US 7686542 B2
The surface of rock or soil, newly-exposed, for example, by tunnelling, and having the tendency to become friable on exposure to the atmosphere, can be protected by forming thereon a film by the process of combining on the surface at least one coagulable material and a coagulating agent therefor. The preferred coagulable material is an aqueous polymer dispersion, preferably one which has some degree of elastomeric properties, and preferably one which additionally is anionically stabilized.
1. A method of forming a tunnel, comprising creating a newly-exposed surface of rock or soil; and, protecting the newly-exposed surface of rock or soil which becomes friable on exposure to the atmosphere, by forming thereon a film by the process of combining on the surface at least one coagulable material comprising an aqueous polymer dispersion that is cationically stabilised, formed from a monomer that is at least one of butadiene, isoprene, or mixtures thereof and a coagulating agent therefor wherein polyanionic materials are used as coagulating agents for said cationically stabilised polymer dispersions.
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11. A method of forming a tunnel having a protected surface layer comprising: boring a tunnel to newly expose a surface of rock or soil which becomes friable on exposure to the atmosphere; and forming thereon a film by the process of combining on the surface at least one coagulable material and a coagulating agent therefor; wherein the coagulable material comprises an aqueous polymer dispersion; and, wherein a cationically-stabilised dispersion is used as a coagulating agent for an anionically-stabilised dispersion or an anionically-stabilised dispersion is used as a coagulating agent for a cationically-stabilised dispersion.
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This application is a national stage application of International Application No. PCT/EP2004/001926, filed Feb. 26, 2004, which claims the benefit of Application No. GB 0305078.8, filed Mar. 6, 2003, from which applications priority is claimed.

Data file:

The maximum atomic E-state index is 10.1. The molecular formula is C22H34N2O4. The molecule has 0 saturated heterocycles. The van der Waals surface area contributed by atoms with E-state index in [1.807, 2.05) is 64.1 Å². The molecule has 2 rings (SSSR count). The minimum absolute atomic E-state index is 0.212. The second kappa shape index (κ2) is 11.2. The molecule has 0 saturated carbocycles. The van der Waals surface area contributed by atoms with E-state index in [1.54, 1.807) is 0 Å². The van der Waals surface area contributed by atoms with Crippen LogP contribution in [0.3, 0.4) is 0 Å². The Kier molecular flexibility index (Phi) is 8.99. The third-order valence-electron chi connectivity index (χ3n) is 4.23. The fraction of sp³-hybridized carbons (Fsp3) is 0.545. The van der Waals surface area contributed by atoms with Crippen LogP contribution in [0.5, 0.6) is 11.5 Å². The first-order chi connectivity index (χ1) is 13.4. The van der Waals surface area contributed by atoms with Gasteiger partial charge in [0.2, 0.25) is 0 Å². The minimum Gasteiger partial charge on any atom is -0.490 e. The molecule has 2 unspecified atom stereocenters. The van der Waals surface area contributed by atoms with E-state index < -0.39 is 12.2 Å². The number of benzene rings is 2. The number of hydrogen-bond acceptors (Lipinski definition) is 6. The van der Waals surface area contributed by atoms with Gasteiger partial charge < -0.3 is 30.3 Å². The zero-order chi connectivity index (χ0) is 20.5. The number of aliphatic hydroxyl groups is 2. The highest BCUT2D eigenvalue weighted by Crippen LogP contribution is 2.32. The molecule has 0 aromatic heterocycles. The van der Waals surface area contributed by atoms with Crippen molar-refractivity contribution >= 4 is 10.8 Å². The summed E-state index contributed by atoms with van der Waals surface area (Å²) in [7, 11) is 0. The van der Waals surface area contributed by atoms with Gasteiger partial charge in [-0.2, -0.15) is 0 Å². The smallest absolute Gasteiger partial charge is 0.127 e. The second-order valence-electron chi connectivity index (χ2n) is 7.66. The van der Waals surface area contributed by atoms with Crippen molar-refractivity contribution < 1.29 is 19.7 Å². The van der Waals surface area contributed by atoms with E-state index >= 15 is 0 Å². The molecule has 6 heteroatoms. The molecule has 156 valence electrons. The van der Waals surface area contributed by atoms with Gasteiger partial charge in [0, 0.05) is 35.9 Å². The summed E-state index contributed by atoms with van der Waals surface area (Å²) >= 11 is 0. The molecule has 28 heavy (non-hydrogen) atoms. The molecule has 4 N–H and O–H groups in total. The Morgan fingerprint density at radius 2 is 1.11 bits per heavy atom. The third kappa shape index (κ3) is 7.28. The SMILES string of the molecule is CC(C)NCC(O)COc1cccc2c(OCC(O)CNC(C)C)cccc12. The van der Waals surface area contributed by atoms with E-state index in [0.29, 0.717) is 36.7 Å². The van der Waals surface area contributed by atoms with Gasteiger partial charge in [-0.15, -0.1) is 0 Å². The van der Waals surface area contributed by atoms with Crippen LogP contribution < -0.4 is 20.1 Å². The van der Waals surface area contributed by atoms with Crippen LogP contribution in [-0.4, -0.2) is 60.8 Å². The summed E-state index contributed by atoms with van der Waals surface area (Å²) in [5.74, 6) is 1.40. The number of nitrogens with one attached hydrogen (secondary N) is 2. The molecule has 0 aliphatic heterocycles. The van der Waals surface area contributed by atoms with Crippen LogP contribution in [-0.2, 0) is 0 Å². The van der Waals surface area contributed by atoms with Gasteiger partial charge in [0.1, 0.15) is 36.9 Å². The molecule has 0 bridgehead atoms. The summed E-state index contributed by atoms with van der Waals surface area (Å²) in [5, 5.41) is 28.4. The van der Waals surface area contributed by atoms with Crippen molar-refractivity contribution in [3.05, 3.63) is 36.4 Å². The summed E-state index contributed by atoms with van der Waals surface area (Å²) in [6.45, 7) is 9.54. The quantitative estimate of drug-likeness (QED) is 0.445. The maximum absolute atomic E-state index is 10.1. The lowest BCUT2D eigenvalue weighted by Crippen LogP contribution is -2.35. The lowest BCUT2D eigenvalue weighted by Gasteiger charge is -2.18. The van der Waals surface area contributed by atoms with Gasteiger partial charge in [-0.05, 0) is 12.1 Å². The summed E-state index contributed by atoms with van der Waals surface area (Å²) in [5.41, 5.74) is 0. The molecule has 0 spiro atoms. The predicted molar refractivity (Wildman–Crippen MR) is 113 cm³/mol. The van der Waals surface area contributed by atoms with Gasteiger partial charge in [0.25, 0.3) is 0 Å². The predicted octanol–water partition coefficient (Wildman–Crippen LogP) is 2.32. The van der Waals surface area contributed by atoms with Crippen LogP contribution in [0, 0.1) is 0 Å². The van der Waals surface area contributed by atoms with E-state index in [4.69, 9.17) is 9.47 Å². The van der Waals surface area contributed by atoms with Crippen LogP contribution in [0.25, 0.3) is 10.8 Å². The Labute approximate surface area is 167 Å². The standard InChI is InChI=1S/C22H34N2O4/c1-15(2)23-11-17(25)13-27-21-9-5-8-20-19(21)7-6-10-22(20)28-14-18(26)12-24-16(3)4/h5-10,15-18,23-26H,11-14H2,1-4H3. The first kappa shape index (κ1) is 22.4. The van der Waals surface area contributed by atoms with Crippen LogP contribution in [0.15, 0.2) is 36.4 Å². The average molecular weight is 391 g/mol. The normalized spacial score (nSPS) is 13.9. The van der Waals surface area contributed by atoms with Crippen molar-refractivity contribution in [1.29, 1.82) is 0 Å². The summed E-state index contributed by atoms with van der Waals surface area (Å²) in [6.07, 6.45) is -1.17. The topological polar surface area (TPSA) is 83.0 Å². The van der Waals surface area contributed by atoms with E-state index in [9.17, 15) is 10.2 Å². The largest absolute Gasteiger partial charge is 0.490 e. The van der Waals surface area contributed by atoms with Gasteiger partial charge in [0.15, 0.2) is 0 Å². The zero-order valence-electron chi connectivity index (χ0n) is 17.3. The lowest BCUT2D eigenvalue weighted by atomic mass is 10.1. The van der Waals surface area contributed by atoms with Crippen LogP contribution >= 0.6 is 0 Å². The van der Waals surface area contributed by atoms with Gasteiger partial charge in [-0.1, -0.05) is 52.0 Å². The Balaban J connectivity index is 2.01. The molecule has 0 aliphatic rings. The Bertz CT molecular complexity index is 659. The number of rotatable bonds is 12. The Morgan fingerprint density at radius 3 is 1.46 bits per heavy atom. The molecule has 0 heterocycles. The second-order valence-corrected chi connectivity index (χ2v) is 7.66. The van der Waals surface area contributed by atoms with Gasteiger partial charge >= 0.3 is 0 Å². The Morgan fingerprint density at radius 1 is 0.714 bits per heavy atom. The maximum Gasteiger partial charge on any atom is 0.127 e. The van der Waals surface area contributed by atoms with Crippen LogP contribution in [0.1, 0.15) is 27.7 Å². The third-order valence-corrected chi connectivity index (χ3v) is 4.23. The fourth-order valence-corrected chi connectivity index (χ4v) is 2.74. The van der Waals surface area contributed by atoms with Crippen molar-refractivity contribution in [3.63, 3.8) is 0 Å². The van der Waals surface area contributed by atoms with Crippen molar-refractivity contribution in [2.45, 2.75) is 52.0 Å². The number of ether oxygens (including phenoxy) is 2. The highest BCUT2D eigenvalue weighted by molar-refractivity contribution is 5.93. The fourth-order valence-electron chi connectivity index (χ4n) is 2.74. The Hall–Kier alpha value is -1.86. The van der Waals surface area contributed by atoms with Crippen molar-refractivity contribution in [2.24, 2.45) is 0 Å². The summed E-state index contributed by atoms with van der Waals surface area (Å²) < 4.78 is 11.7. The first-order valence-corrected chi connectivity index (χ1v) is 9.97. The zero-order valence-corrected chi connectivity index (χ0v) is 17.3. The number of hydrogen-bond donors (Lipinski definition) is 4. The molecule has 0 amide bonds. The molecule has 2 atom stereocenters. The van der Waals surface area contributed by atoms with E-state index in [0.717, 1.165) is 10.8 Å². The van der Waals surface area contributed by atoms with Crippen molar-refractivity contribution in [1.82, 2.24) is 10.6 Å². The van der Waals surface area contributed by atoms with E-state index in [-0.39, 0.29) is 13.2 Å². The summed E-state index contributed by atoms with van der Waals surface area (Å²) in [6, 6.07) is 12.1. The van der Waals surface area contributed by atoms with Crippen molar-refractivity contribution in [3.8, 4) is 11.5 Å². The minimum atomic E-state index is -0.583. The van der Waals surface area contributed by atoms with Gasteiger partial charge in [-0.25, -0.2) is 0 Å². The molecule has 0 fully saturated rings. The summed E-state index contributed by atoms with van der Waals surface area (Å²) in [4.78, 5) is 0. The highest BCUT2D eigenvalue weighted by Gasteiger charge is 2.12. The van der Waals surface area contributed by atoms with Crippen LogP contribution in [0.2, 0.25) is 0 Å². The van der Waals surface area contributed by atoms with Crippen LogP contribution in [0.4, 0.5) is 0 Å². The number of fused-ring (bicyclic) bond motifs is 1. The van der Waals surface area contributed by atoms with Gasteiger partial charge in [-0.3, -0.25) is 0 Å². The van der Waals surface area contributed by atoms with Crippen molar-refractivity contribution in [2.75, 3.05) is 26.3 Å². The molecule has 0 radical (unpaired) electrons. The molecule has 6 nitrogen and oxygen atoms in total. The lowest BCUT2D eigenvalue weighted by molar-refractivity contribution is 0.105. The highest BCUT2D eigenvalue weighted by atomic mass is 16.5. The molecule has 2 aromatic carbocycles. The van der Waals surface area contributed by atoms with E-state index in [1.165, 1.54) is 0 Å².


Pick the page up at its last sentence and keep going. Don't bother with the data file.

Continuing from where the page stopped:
This invention relates to a method of rock protection.
Certain types of otherwise firm rock can change their characteristics markedly when exposed to the atmosphere. For example, chalk marl is firm and hard in the mass, but if a tunnel is driven through such rock and the subsequent tunnel is exposed to the atmosphere, the rock can dry out and/or be attacked by atmospheric oxygen, such that it becomes friable, to the point of crumbling. This is accentuated by forced ventilation, which is sometimes essential. There is therefore the danger that a tunnel driven through such rock can suffer substantial damage before a permanent cladding can be applied and involve considerable time and effort (and cost) in rectifying the damage. Moreover, such conditions can make such a cladding necessary, and this adds expense to the tunnelling operation.
It has now been found that the faces of such tunnels can be given highly effective temporary protection by applying particular materials thereto. The invention therefore provides a method of protecting a newly-exposed surface of rock or soil which has the tendency to become friable on exposure to the atmosphere, by forming thereon a film by the process of combining on the surface at least one coagulable material and a coagulating agent therefor.